A topic that has been often discussed in the translation marketplace is the way new technologies can be used to optimize and speed up the translation processes. Last December, we published the Collaborative Translation report, where we explained how collaboration tools, open sourcing concepts and a new vision of the working processes can increase translation efficiency. In both Discussions on Vender [sic] Management, organized by the Common Sense Advisory in Cupertino and London, collaborative translation was the subject that most caught the attention of the participants.
In the Press
OneHourTranslation.com was born when its founders were trying to translate Hebrew blog posts into English. Discovering no one could do it for less than a few dollars per “page” – a page being anything under 500 words or so – they were stuck paying big bucks for translation. Why? Because the system wasn’t centralized.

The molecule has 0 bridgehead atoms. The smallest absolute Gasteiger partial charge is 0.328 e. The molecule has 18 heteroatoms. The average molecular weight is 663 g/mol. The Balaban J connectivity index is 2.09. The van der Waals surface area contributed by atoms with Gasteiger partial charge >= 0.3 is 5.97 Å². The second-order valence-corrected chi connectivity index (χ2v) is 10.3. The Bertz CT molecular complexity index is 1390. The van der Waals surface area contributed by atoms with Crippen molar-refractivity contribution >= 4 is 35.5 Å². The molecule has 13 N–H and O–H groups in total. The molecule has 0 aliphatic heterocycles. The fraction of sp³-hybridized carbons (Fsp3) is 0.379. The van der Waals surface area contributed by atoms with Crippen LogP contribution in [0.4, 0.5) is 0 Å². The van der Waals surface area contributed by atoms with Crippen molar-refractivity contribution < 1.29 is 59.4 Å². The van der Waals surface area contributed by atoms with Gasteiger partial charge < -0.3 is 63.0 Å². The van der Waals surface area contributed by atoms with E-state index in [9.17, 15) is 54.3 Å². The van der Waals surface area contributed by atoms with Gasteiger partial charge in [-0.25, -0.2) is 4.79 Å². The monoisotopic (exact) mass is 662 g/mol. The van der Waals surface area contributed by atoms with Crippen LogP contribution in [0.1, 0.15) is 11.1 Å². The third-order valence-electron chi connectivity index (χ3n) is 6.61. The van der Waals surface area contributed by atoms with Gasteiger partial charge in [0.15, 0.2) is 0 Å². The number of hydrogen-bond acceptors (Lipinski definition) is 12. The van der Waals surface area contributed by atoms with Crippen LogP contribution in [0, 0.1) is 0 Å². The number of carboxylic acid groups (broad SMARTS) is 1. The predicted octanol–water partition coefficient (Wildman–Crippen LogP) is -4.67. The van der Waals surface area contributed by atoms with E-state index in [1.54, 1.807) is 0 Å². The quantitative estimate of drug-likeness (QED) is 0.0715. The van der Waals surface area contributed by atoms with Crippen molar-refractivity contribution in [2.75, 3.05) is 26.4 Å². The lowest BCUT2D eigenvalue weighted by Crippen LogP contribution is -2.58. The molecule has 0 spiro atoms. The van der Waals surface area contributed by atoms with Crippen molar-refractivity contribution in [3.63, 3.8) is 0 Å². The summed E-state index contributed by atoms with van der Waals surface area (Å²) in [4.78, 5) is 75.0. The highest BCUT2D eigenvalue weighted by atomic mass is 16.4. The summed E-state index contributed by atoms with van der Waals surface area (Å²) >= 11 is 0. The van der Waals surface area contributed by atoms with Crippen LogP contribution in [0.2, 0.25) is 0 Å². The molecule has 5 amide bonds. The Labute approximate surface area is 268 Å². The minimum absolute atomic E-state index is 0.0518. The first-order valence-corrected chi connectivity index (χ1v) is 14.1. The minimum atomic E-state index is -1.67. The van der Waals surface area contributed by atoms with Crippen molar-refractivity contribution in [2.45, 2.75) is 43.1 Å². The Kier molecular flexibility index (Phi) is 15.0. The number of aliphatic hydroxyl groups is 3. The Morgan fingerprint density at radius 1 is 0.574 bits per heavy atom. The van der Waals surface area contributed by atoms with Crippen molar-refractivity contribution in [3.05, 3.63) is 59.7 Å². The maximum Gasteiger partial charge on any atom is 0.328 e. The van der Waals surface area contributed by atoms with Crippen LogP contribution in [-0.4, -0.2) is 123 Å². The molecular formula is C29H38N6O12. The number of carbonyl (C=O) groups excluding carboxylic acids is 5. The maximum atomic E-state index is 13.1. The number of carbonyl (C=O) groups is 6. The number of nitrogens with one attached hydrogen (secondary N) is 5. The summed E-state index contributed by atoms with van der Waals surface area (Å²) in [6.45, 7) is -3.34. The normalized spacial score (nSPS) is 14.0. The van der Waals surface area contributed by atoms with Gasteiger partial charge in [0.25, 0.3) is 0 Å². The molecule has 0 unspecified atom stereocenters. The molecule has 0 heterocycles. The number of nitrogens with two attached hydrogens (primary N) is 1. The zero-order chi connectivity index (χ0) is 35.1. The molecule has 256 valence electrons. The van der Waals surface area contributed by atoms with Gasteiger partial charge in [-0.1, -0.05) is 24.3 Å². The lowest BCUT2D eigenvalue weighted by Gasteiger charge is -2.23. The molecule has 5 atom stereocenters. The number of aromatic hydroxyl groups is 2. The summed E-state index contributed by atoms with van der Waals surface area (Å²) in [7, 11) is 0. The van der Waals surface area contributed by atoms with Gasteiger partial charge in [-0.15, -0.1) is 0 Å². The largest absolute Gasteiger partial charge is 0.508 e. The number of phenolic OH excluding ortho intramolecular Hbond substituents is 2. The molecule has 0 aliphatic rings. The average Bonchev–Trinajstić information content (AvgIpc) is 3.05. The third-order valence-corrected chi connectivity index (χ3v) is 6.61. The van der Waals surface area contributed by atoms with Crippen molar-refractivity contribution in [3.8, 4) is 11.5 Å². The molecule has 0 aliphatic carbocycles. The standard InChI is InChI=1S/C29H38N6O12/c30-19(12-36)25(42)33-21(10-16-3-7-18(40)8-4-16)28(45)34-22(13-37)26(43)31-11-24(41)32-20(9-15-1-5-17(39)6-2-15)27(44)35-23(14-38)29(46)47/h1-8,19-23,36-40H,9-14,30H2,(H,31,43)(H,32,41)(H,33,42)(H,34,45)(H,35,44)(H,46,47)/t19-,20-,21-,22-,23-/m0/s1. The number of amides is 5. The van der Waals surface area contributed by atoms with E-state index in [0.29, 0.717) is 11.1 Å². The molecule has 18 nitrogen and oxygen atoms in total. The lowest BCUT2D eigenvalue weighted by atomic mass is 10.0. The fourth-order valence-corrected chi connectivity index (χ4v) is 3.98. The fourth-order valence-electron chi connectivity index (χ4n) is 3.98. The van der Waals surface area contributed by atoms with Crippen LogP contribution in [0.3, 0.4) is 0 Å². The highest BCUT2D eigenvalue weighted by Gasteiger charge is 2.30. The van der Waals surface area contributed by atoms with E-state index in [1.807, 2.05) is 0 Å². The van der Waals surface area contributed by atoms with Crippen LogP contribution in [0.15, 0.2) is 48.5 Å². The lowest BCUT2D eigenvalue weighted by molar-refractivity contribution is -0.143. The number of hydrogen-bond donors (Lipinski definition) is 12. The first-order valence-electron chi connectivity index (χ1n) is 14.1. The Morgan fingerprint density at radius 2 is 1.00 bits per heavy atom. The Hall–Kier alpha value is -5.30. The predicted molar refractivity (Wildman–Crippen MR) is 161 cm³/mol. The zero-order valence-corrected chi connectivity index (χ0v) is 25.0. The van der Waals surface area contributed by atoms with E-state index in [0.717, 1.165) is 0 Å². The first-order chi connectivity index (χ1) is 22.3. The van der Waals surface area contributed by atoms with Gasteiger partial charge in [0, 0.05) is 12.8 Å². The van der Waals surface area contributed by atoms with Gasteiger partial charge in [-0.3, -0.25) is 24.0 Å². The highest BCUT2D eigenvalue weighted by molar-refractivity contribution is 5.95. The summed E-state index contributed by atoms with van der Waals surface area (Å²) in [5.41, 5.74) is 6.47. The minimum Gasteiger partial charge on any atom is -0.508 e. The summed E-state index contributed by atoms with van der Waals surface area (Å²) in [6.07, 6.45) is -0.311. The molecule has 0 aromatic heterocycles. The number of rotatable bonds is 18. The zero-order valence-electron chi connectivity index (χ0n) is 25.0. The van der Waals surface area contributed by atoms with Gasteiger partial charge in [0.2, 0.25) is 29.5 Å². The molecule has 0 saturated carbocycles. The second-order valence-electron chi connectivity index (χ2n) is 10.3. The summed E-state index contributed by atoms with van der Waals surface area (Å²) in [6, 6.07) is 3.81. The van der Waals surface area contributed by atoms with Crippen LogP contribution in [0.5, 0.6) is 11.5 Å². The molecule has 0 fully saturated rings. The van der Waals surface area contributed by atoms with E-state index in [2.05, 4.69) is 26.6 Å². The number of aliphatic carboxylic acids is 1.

For those who are new to purchasing translation services, the process can be confusing.
I am fascinated with this interview with the CEO of One Hour Translation on the Global by Design blog. And not just because of our American fixation on speed– Think “1 hour Dry Cleaning” or “10 minute oil changes”, or Pizza that is “delivered in 30 minutes or less or it’s free.”
Lior Libman of One Hour Translation has released a web tool that you can use to quickly determine if text was translated by one of the three major machine translation (MT) engines: Google Translate, Yahoo! Babel Fish, and Bing Translate.